Propene undergoes addition polymerization to produce poly(propene), often known as polypropylene, which is one of the most versatile thermoplastic polymers available commercially. Mixtures of propene and other monomers form a wide range of important co-polymers. Industrial uses of Polypropylene
Poly(propene) is processed into film, for packaging and into fibres for carpets and clothing. It is also used for injection moulded articles ranging from car bumpers to washing up bowls, and can be extruded into pipe (Figure 1).
Figure 1 Uses of poly(propene).
Materials suitable for a much wider range of applications can be made by compounding poly(propene) with, for example, fillers and pigments, and elastomers.
Poly(propene) has remarkable properties, making it suitable to replace glass, metals, cartons and other polymers.
These properties include:
- low density (weight saving)
- high stiffness
- heat and U.V resistance
- chemical inertness
- steam barrier properties (food protection)
- good transparency
- good impact/rigidity balance
- stretchability (film and fibre applications)
- good hinge property (for example where a lid and box are made together, fsuch as DVD cases)
- high gloss (appearance)
- easy to weld (design)
- recyclability friendly
The majority (ca 60% of the total produced) of poly(propene) is produced as a homopolymer. Co-polymers are discussed below.
Poly(propene) is one of the lightest thermoplastics (density 0.905 g cm-3). It has a melting point of 440 K and a crystallinity of ca 50-60%. The polymer, unlike poly(ethene), is transparent.
The propene molecule is asymmetrical,
and, when polymerized, can form three basic chain structures dependent on the position of the methyl groups: two are stereoregular (isotactic and syndiotactic) and the third does not have a regular structure and is termed atactic as shown diagrammatically below:
The 'one handed' structure of isotactic poly(propene) causes the molecules to form helices. This regular form permits the molecules to crystallize to a hard, relatively rigid material, which, in its pure form, melts at 440 K.
The syndiotactic polymer, because of its regular structure, is also crystalline.
Atactic chains are completely random in structure and consequently they do not crystallize. High molecular mass atactic poly(propene) is a rubber-like material.
Commercial poly(propene) is a predominantly isotactic polymer containing 1-5% by mass of atactic material.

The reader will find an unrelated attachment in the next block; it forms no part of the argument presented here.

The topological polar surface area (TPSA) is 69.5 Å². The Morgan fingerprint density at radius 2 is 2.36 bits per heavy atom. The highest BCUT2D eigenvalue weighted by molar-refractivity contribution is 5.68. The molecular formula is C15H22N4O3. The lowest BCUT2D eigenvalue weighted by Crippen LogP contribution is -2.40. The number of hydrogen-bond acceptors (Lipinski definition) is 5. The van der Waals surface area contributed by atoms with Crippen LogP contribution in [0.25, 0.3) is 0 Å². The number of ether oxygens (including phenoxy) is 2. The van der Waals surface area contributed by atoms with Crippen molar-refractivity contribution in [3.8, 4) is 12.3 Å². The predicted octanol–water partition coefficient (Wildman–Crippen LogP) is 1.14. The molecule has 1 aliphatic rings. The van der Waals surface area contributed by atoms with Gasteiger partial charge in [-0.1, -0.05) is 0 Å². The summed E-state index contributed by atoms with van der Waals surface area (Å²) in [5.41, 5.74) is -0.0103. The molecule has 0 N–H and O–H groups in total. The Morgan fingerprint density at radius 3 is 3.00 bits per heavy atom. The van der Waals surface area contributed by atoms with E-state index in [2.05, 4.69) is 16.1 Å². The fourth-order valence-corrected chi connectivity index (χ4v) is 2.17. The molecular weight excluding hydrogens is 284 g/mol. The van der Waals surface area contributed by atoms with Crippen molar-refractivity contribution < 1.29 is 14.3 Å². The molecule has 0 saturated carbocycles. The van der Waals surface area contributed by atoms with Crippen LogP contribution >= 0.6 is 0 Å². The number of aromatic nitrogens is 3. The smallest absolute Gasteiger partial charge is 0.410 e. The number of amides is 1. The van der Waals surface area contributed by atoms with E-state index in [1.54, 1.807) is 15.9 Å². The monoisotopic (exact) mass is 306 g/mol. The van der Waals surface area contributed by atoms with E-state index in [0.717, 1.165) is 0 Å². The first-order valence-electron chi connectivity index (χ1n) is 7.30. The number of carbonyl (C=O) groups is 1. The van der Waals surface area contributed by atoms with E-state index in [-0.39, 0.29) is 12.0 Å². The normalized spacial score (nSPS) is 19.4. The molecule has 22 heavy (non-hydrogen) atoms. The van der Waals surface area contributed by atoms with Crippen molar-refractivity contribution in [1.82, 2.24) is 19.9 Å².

Poly(propene) is produced from propene. Propene is produced in large quantities from gas oil, naphtha, ethane and propane.
The polymer is separated from the gaseous propene and hydrogen using cyclones and the unreacted gas is recycled.
Both processes can be operated continuously and use 'stereospecific' Ziegler-Natta catalysts to effect the polymerization. The catalyst remains in the product and needs to be destroyed using water or alcohols, before the polymer is converted into pellets.
Both bulk and gas phase processes have virtually eliminated gaseous and aqueous effluents by the use of high activity catalysts, resulting in low residues in the final polymer.
Metallocenes are being increasingly used as catalysts for the production of poly(ethene) (mLLDPE) and poly(propene).
Metallocenes are strictly defined as molecules which have a transition metal atom bonded between two cyclopentadienyl ligands which are in parallel planes. Ferrocene is a particularly well known example:
However, the term is now used more widely to include other ligands related to cyclopentadienyl. One such metallocene is based on zirconium:
Zirconium has an oxidation state of 4 and is bonded to two indenyl ligands (a cyclopentadienyl ligand fused to a benzene ring). They are joined by two CH2 groups. In conjunction with an organoaluminium compound, it acts as a catalyst for the polymerization of alkenes such as ethene and propene. The specific orientation of the zirconium compound means that each propene molecule, for example, as it adds on to the growing polymer chain is in the same orientation and an isotactic polymer is produced.